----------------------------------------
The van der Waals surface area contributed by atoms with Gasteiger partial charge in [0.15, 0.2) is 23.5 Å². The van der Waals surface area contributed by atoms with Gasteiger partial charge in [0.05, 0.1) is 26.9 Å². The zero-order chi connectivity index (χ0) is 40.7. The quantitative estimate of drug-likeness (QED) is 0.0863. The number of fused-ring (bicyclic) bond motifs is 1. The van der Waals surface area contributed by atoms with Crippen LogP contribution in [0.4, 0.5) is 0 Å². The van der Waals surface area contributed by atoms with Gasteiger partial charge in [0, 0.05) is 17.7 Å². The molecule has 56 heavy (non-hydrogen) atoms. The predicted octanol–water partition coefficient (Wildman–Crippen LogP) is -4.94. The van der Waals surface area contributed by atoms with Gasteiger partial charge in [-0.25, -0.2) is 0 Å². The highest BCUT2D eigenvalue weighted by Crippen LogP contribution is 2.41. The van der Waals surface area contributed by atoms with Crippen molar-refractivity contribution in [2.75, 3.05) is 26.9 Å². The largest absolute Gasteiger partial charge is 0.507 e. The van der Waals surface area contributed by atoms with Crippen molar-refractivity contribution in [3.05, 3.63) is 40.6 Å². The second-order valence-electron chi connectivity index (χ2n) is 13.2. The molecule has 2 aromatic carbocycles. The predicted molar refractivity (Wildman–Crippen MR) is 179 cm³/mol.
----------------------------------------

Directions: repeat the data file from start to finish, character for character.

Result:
The van der Waals surface area contributed by atoms with Gasteiger partial charge in [0.15, 0.2) is 23.5 Å². The van der Waals surface area contributed by atoms with Gasteiger partial charge in [0.05, 0.1) is 26.9 Å². The zero-order chi connectivity index (χ0) is 40.7. The quantitative estimate of drug-likeness (QED) is 0.0863. The number of fused-ring (bicyclic) bond motifs is 1. The van der Waals surface area contributed by atoms with Crippen LogP contribution in [0.4, 0.5) is 0 Å². The van der Waals surface area contributed by atoms with Gasteiger partial charge in [0, 0.05) is 17.7 Å². The molecule has 56 heavy (non-hydrogen) atoms. The predicted octanol–water partition coefficient (Wildman–Crippen LogP) is -4.94. The van der Waals surface area contributed by atoms with Gasteiger partial charge in [-0.25, -0.2) is 0 Å². The highest BCUT2D eigenvalue weighted by Crippen LogP contribution is 2.41. The van der Waals surface area contributed by atoms with Crippen molar-refractivity contribution in [2.75, 3.05) is 26.9 Å². The largest absolute Gasteiger partial charge is 0.507 e. The van der Waals surface area contributed by atoms with Crippen molar-refractivity contribution in [3.05, 3.63) is 40.6 Å². The second-order valence-electron chi connectivity index (χ2n) is 13.2. The molecule has 2 aromatic carbocycles. The predicted molar refractivity (Wildman–Crippen MR) is 179 cm³/mol.